Anderson woman to sing prior to presidential inauguration

WASHINGTON - An Anderson High School grad and current music student will sing during the 57th presidential inauguration on Monday.

Kristen Hollowood, a 22-year-old vocal performance student at Lee University in Cleveland, Tenn., is one of 200 students in the university's Festival Choir who will perform immediately before President Barack Obama is publicly sworn in at the United States Capitol. They are scheduled to perform at about 9:30 a.m.

"It's pretty exciting for us," Hollowood said while she was touring the sites in Washington, D.C. "This is a once in a lifetime opportunity, one that not many Americans get to partake in, so how could you not be excited?"

The group will perform a "great balance" of songs ranging from spirituals to patriotic music, Hollowood said.

While she might have some pre-performance jitters, Hollowood is no stranger to the stage. She's been performing on stage since she was a young girl and worked with the Cincinnati Children's Theater.

"I've been performing since I was a little kid – singing and acting," she said. "I've never done anything on this scale, though. This is all new and very, very exciting."

Hollowood gives her hometown, namely her former voice coach Karl Resnik and the Musical Arts Center, credit for creating a solid musical foundation. She plans to move back to Cincinnati after graduation in May to teach vocal lessons at the center.

The voice training Hollowood received in Cincinnati was not lost on the choir directors at Lee University. Hollowood was chosen by the directors of the university's seven choral ensemble groups, which hold regular auditions for members. She said she didn't envy those doing the picking because of the difficult choices they had to make.

"All the ensemble directors got together and picked the group that they felt made the balance right," Hollowood said. "It had to be difficult because there are so many different groups and so many talented singers at Lee, but they did a great job making sure the balance was absolutely perfect."

While excited to show off her talent in front of the country and arguably the most powerful person in the world, Hollowood battled some mixed feelings about her selection.

"It's always sad to have half of your group not able to go on a trip or participate in an event. But everyone knows this isn't about individuals. It's about Lee [University] and performing for the country."

That same group-first mentality has Hollowood excited to sing as part of a choir, instead of as a solo artist.

"There's no feeling like having 200 voices singing with you. It's just so powerful," she said, also admitting that a solo performance might be a little overwhelming.

The group was hand-picked by Sen. Lamar Alexander, who represented the Joint Congressional Committee on Inaugural Ceremonies. He invited the choir in November after attending one of their performances.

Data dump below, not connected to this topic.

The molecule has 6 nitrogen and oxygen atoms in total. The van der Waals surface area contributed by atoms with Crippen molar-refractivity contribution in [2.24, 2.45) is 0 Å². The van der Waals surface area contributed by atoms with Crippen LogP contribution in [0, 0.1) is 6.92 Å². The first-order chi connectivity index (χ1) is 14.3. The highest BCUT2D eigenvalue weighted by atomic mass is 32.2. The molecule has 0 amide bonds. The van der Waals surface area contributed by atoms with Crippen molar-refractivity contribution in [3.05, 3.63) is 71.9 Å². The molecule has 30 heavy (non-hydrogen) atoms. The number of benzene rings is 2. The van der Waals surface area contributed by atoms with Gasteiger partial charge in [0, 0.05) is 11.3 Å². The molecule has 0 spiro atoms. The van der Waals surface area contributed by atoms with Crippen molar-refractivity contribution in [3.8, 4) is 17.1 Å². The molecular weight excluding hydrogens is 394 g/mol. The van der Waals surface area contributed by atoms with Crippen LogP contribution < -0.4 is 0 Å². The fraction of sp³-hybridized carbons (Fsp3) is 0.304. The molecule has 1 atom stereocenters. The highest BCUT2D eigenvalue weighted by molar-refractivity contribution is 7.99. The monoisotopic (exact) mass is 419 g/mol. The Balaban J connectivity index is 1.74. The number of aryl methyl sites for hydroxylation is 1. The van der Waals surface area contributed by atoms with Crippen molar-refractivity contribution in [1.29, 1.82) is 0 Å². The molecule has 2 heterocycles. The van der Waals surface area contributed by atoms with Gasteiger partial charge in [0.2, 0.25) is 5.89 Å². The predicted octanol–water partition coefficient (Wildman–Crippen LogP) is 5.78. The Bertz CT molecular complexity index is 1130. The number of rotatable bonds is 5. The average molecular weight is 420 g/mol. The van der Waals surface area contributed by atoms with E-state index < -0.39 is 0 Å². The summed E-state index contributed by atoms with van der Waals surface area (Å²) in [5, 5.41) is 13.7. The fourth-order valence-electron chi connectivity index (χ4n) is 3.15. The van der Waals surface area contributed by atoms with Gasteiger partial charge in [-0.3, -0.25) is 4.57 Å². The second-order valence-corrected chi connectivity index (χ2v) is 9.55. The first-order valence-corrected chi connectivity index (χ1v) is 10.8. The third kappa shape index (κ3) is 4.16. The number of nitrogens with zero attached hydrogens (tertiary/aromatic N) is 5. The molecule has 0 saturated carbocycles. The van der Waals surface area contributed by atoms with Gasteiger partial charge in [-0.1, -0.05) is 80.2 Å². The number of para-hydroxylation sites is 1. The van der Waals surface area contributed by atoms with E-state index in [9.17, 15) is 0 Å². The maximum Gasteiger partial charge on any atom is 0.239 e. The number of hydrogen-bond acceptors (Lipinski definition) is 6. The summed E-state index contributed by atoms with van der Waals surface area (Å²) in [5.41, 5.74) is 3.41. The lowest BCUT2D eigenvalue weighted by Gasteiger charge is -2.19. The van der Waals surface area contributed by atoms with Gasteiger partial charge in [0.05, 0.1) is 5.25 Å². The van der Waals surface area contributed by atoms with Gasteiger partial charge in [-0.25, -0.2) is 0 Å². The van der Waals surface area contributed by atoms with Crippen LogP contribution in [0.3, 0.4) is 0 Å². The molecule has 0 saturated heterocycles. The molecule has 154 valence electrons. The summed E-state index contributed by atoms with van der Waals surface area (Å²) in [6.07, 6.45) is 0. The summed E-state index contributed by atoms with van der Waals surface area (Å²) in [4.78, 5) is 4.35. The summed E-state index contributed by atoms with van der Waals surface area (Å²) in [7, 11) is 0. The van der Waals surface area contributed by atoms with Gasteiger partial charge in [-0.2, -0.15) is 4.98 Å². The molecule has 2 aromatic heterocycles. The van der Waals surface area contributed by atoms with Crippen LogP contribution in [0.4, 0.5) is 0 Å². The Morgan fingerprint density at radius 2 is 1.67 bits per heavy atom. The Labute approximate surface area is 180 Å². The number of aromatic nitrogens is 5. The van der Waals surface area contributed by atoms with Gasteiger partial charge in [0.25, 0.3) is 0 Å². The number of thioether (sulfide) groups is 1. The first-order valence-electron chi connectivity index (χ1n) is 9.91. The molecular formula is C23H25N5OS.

Hollowood said Alexander set up the meeting with Lee University's president, Paul Conn, but it was kept secret so the members of the group would be surprised.

"We were completely shocked when Senator Alexander came to our concert. That's how we found out," Hollowood said. "I wish people could have seen our faces."

Alexander said he recommended the Lee musicians because "their great talent and inspirational musicianship will thrill the millions of people who will be watching the inauguration of our president," according to a press release from the university.

The vocal ensembles at Lee have appeared around the world at venues as varied as Carnegie Hall, the NBC television show "Sing Off," and St. Peter's Basilica in the Vatican. The groups present choral masterworks, pop and gospel music, and standard classical literature, performing composers ranging from Duruflé to Bach to John Rutter.

Hollowood and the group of performers aren't just staying cooped up in their hotel rooms, though, not after the group took five buses and traveled 13 hours to get to the Washington, D.C., area.

"We're taking some time to see the sites. The Library of Congress is just incredible. It all is, really," she said, making sure to note that Monday's performance was never far from her mind. "I think I always have the performance in the back of the mind. I'll just be looking at something and then I'll think, ‘We're going to perform at the presidential inauguration.'"

The entire campus of Lee, which Hollowood describes as a "very musical place," will be tuning in to watch the choir perform. The university has established multiple viewing locations across the campus and will be streaming the event live.

"Since classes are canceled on Monday the other students will be able to watch the performance and the whole event, which is really nice. This performance isn't about the ensemble in Washington. It's about Lee," she said.

You can click on the video below (mobile users can go to the following link to listen to the choir's sound check in Washington.

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